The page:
And I absolutely disagree that "the only reason to beat up evolution is to save the literal reading of Genesis." I don't read Genesis literally and yet I see quite clearly the shell game that is Darwinian evolution.

And the fact that people tell you that they like your idea of Gensesis . . . well, I understand your ideas and continue to disagree with them. As you know, the popularity of an idea does not make it right.

have you examined all the claims of all the other religions of the world before rejecting them?

Not "all the claims of all the other religions." No one has that much time (least of all me). But I have examined the claims of the other major religions, and I do reject them.

If I were to suddenly experience God in some way I would acknowledge that.

I'm curious . . . when you were a Christian, you never experienced Christ in any way? Ever? Why, then, were you a Christian? Because you were raised in the church?

BK said: "I'm curious . . . when you were a Christian, you never experienced Christ in any way? Ever? Why, then, were you a Christian? Because you were raised in the church?"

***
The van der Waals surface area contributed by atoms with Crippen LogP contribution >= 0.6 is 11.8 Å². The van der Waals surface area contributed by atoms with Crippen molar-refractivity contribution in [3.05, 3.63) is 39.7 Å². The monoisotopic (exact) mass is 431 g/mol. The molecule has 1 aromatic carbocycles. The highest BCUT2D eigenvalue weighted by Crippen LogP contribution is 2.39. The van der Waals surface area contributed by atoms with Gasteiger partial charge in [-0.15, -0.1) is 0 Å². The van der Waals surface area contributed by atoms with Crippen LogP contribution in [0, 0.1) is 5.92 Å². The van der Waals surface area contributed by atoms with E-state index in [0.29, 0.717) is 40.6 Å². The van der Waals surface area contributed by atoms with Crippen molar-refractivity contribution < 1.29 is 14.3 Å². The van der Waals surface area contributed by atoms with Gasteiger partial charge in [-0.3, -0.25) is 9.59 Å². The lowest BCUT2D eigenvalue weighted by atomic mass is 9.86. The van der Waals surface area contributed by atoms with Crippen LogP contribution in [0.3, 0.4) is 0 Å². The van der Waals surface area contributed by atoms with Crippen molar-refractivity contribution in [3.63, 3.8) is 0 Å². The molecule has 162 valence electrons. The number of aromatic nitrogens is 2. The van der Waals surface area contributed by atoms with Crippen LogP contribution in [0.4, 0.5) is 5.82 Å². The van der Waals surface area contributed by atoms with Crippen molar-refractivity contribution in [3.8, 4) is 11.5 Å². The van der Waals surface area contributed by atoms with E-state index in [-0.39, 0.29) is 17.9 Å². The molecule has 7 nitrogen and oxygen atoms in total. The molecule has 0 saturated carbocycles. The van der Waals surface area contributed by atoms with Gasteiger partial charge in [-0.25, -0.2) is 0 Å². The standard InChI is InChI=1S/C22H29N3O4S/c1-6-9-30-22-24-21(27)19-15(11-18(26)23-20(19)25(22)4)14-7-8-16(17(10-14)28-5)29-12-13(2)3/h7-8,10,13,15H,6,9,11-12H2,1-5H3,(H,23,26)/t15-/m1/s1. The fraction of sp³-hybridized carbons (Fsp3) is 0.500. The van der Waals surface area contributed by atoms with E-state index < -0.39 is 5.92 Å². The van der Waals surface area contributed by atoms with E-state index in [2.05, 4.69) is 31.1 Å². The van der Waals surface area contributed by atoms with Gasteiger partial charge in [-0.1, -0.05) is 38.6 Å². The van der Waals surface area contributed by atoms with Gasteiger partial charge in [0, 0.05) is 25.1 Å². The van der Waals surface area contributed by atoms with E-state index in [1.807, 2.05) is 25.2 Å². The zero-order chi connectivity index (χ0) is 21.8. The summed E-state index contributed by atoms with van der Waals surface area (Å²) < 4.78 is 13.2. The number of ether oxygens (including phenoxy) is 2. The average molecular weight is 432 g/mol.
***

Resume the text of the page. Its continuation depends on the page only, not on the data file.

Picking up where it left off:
It would have been silly of me to stay in it for over 20 years if I didn't experience anything. I was raised in a Presbyterian USA church, but didn't really start getting into my faith until I was in my mid to late teens. I really came to terms with who Christ was in my late teens, and really began to devour scripture. The way I felt like I experienced Christ was through the Bible, certain passages would just jump out at me, or the meaning of a difficult passage would just become clear. I felt experienced Christ in worship, and in fellowship, when I would feel his presence and he would let me know the right thing to say to friends in need. I experienced Christ in prayer, kneeling at the foot of the cross daily, confessing my sins and praying for my faith to be stronger and for the needs of others.

All sorts of wonderful things that could have been attributed to anything, but at the time I attributed them to Christ.

Interesting. Since you had the experiences, and since you said, "If I were to suddenly experience God in some way I would acknowledge that", what exactly made you conclude (contrary to your understanding) that these wonderful things were not attributable to Christ?

Because there wasn't a single one that couldn't be a simple coincidence.

Mike,

Thank you. You said that you early on felt/experienced "his presence" in worship and in fellowship, and that "he would let me know" the right thing to friends in need. Could this be mere coincidence? I guess it could be coincidence if you really don't mean that you felt/experienced His presence but rather you only thought you felt His presense because of the heightened emotional state of the church service. I guess it could be coincidence if you really don't mean that He would give you insight, but only that you came up with insight that you attributed to God.